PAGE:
Taxonomies and ‘the Reichenbach rule’

This post is more for informational purposes and not so much making my mind up about something. Lately I’ve come across differing notions in the taxonomical organisation of life forms in contemporamous biology, as opposed to the Early Modern Period which I normally make reference to. The role of taxonomy is an issue which relates to an aspect of Immanuel Kant’s philosophy of science which I see having a big importance. I will consider a specific case of dispute in biology, brought to my attention by Samir Okasha (2002).

While virtually all biologists maintain the veritude of a system of ordering life forms. I say life forms as the most general taxon term to include as robust a set from viruses to bananas. What some quibble over, however, is the ordering system of these life forms. In a contemporary context, there are differing notions of classifying species. One concerns addressing ancestry, and so a life form is ordered in a taxonomical structure in relation to its ancestral species. Cladistics is the approach which looks at organisms by organisation of their ancestors and descendants, and nothing more. This may allow for a family or ‘clade’ of species to emerge from any given ancestor. Cladistics can be distinguished from earlier ‘Linnaean’ approaches which emphasis specific classification schemes like ‘phylum’ and ‘genus’, in order to reflect the complexity of genealogy. It is said that Cladistics is a more parsimonious approach to the traditional Linnaeus taxonomical scheme, because taxa are used sparingly in the former approach by its appeal to ancestry.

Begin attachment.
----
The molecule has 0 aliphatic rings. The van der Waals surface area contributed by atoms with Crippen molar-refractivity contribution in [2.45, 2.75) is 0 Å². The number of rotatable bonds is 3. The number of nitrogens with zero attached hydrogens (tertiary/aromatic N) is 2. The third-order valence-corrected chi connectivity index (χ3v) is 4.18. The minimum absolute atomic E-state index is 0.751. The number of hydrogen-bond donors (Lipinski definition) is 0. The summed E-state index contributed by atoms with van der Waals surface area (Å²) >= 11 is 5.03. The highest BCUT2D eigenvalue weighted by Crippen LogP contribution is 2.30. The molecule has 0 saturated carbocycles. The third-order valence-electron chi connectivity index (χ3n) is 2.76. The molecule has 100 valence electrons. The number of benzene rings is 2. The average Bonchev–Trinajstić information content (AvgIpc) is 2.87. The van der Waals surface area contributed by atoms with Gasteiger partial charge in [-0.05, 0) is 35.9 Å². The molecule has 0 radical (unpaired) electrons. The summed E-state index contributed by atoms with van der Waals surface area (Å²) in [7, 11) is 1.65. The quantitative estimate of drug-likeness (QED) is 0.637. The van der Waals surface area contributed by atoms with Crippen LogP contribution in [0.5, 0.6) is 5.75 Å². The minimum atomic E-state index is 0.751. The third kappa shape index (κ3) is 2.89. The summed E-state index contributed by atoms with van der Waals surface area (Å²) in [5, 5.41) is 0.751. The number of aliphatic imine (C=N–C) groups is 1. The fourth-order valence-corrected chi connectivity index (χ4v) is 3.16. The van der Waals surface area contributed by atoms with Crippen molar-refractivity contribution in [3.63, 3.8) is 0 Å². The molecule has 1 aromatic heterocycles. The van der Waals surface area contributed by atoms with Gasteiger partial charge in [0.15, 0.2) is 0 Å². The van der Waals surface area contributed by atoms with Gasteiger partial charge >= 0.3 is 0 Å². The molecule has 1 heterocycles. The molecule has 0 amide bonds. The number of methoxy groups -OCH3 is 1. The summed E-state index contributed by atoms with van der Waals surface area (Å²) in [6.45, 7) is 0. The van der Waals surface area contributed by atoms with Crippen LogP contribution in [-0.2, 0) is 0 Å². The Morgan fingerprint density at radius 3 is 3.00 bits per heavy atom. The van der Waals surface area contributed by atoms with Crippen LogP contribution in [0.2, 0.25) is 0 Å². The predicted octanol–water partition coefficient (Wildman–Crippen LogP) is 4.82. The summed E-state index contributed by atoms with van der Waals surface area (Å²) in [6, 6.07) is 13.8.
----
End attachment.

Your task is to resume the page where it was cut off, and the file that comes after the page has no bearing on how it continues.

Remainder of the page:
By contrast there is another notion of taxonomy: Evolutionary systematics. Systematics is an approach which varies from Cladistics in that it identifies and organises organisms not by ancestry, but by accounting for evolutionary heritage (let’s call this vertical ordering), as well as preserving a form of ‘horizonal’ classes of species akin to the traditional Linnaean approach. This approach varies in its emphasis on trying to merge the 18thC Linnaean scheme, with the 19thC notion of natural selection. Instead of looking at individual organisms, the focus for systematics are the emergence of groups of species, such as dinosaurs, and their descendants. In some respects the approach of systematics allows for more flexibility in the organisational scheme, and is less rigorous.